The true meaning of life is to plant trees, under whose shade you do not expect to sit.
— Nelson Henderson

by Jonathan Sherwood

What I hear over and over from folks who, like me, have the good fortune of finding themselves settled down in Amesbury is: “What a hidden gem!”

A shagbark hickory nut tree on Powow Hill.

A well-preserved yet modernized downtown. Undeveloped open spaces, featuring two former farms. Access to two rivers and several lakes, including one steps away from downtown! Dozens of neighborhoods with their own close-knit networks and unique profiles.

Combined agricultural and industrial histories. A rich religious and political history, filled with dissidents, immigrants, poets, and visionaries.

A community full of volunteers ready to drop everything and come help with that cleanup, that trail build, or that construction of a new playground.

As an engaged resident of Amesbury, a City Councilor, and as a parent, I think a lot about the future of Amesbury, about its past, and about how best to help make it a better place to live, even if it means planting trees ‘under whose shade I do not expect to sit.’

That’s why the first committee that I volunteered for was the Master Plan Implementation committee, shortly after moving here. That’s why I’ve always been such a vocal advocate for school funding. That’s why I helped start the Amesbury Trails group, formed the new Open Space Committee, and am helping the Essex County Greenbelt Association preserve Whittier Hill. That’s why I have advocated for better long-range capital planning to the City. And that’s why I have supported the expansion of our commercial and industrial tax base.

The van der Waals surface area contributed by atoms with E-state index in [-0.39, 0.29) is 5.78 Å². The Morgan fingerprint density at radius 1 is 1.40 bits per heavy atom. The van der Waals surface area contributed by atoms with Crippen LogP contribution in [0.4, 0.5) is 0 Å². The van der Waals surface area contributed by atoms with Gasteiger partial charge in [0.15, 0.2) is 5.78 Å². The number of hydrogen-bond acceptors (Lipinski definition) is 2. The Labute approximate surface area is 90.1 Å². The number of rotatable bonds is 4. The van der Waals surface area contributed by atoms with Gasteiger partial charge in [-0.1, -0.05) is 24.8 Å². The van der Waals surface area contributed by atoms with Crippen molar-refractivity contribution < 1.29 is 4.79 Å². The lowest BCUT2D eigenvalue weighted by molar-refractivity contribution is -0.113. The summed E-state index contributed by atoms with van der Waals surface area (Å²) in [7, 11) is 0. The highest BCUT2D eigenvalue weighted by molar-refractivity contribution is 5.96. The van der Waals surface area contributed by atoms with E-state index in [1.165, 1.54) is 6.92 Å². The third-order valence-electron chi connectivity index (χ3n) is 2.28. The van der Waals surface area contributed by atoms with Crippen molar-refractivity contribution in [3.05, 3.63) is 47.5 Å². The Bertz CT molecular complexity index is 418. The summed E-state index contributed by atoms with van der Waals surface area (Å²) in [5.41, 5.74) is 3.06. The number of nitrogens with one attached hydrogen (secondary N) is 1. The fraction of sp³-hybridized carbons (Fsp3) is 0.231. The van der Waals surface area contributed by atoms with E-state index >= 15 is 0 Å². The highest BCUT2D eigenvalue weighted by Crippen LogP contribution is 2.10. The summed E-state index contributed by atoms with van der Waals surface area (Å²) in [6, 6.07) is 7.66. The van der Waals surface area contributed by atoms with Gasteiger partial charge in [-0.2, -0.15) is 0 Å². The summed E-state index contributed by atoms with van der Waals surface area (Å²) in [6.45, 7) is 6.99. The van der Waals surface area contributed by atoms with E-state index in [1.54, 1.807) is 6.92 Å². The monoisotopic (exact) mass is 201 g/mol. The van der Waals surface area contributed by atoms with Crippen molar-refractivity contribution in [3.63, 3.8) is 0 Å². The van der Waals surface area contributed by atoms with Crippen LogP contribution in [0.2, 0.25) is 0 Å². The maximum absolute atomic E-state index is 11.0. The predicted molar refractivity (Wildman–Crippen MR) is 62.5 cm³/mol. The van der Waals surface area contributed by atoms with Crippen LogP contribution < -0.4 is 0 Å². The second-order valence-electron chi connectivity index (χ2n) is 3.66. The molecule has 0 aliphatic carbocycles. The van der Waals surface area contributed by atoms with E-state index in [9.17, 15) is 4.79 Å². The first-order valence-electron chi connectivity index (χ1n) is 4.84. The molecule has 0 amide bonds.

That’s also why I’m supporting the creation of a Community Preservation fund for Amesbury by voting YES on Question #5 on the November ballot.

Adopting the Community Preservation Act will combine local and state funds to create an ongoing fund to provide seed, match, and project funding for the preservation and improvement of those things that make a community like Amesbury a great place to live: its parks, its open spaces, its historical assets, its water sources, its housing stock.

There are any number of groups at any given time working tirelessly on preservation and improvement projects but they are often hobbled by the simple reality of limited capital to make their visions reality. The opportunity that having a Community Preservation fund for Amesbury represents is having incubator funds to kick-start and turbo-charge these many efforts.

What does your ‘future of Amesbury’ look like?

What trees will you plant?